Mälkki choreographed this dance with verve and energy. The third movement, a nostalgic though rather gloomy elegy, also kept the voices of the sections lively and independent; hope flourished with them.
“BSO and Mälkki embarked after intermission on Bartok’s 1943 Concerto for Orchestra… BSO showed itself equal to the task, with the bassoons, then oboes and then flutes and trumpets taking the spotlight in turn. What a glorious parade of diversity of life! Mälkki choreographed this dance with verve and energy. The third movement, a nostalgic though rather gloomy elegy, also kept the voices of the sections lively and independent; hope flourished with them.”
“More rewarding was the second half’s Bartók Concerto for Orchestra, during which every player onstage (Mälkki included) appeared to treat their role with the importance and gravitas of a solo, and the music added up to infinitely more than the sum of its many parts.”
“The outstanding Finnish conductor Susanna Mälkki has not appeared at Tanglewood since 2009. On Saturday, Aug. 12, leading the BSO in Mozart’s Piano Concerto No. 9, with the dynamic Seong-Jin Cho at the keyboard and in Bartok’s Concerto for Orchestra, she certainly demonstrated leadership and musicianship befitting a potential music director of a major American orchestra. […] With Mälkki as a simpatico partner, Cho elevated the concerto far above its weight. His encore, Chopin’s Nocturne, Op. 9 No. 2, was gracefully elegant. The Bartok concerto, a famed Koussevitzky commission in 1943 that ranks as one of the greatest orchestral works of the mid-20th century, has been missing from Tanglewood since 2007. As led by Mälkki with power contrasting with delicacy, this memorable performance found the BSO in fighting trim. She and the players captured the essence of the work’s uncanny use of Eastern European folk tunes within a traditional classical framework.”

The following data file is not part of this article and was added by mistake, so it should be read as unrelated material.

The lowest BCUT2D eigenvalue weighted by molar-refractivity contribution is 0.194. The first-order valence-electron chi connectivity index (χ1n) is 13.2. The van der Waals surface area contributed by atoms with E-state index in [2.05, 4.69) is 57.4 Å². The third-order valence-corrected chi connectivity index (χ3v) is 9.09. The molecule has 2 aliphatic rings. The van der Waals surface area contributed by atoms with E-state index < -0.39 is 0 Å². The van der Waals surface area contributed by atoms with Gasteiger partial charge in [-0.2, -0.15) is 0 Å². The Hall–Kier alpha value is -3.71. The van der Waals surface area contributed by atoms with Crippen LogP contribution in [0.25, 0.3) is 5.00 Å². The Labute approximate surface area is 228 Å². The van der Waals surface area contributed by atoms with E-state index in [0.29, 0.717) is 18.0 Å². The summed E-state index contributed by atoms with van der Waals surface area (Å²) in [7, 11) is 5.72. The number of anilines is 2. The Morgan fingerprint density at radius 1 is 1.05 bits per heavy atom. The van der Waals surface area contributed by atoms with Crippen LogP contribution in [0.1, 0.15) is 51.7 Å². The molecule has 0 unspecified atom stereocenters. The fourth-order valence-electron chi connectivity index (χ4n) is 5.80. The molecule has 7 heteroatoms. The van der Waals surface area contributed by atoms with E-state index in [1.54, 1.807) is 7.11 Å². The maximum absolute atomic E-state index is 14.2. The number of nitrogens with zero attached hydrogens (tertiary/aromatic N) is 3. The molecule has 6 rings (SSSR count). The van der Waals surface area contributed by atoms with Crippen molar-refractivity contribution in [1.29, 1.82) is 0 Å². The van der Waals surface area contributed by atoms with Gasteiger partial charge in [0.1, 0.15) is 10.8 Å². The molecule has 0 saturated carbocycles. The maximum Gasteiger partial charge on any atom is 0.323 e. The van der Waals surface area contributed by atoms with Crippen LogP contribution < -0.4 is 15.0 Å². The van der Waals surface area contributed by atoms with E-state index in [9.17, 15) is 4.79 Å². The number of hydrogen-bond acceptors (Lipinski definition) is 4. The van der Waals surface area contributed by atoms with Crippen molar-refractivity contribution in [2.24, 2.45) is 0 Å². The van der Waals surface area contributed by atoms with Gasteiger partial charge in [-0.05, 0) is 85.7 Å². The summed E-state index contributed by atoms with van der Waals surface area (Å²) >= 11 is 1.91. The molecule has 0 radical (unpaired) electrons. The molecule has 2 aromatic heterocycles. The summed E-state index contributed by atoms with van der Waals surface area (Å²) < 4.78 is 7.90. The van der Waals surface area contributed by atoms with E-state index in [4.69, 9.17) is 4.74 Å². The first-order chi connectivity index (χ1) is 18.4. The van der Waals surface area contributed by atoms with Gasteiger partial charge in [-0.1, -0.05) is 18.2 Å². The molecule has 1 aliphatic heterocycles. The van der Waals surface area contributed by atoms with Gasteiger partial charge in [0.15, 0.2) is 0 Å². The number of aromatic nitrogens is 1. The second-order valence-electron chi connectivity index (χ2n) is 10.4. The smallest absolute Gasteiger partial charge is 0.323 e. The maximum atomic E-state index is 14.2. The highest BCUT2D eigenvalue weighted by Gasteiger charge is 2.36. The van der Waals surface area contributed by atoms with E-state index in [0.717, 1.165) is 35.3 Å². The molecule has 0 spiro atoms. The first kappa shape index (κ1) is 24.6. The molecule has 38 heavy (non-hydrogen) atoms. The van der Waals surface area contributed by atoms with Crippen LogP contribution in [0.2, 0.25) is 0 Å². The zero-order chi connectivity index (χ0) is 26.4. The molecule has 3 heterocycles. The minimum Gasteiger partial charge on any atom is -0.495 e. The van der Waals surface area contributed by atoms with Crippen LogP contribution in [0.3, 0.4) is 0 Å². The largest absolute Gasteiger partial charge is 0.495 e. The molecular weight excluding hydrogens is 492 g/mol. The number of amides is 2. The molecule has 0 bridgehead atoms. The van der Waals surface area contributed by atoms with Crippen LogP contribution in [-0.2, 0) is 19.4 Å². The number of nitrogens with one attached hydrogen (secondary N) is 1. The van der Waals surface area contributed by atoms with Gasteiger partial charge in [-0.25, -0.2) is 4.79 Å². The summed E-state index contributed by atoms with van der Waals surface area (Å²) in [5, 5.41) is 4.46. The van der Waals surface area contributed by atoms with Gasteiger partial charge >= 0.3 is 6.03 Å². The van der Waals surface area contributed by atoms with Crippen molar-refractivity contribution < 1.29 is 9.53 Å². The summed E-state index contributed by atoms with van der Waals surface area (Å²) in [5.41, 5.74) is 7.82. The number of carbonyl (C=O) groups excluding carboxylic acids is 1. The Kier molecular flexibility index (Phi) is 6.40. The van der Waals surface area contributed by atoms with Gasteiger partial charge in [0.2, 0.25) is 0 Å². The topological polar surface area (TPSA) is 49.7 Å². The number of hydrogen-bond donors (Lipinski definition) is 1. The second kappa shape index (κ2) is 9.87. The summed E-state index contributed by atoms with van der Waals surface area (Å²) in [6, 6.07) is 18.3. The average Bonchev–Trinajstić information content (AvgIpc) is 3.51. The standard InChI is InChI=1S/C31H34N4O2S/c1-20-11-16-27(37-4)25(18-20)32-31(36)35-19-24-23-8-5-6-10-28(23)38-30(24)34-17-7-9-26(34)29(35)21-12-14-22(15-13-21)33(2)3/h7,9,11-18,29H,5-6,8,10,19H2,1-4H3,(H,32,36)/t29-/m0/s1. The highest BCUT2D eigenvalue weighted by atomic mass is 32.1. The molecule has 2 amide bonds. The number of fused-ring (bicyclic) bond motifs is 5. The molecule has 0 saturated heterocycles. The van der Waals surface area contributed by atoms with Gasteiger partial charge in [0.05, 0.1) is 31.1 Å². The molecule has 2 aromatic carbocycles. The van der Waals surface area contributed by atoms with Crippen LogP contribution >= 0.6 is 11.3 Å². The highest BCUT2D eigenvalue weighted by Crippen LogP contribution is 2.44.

“The virtuosic demands of the score – met here with impressive ease – often overshadow the fact that this is an occasional piece, commissioned by Koussevitzky in memory of his late wife, Natalie. The somber, mournful and elegiac tints highlighted in the first three movements suggest that conductor Susanna Mälkki had that aspect in mind first and foremost. Witness the weight and Stygian color she drew from the lower strings in the first and third movements and the contrast between the funereal fugal moments at the beginning and the brighter ones at the end of the concerto, where “life-assertion” rules, as Bartók put it. Bartók’s dig at Shostakovich in the third movement, as he begins to remove the music’s mourning shroud, was good-humored rather than acerbic, with the flatulent tuba eliciting more than a few chuckles from those seated near me. Mälkki’s vigorous presence on the podium made visible what was audible. The concerto’s complex rhythmic structures were sharply defined with those of the Finale driving its cathartic jubilation.”
“Seong-Jin Cho, among our more urbane young pianists, offered some delightfully vivacious Mozart in partnership with the conductor Susanna Mälkki, who amply demonstrated there and in her thrillingly exact Bartók why her star burns ever brighter.”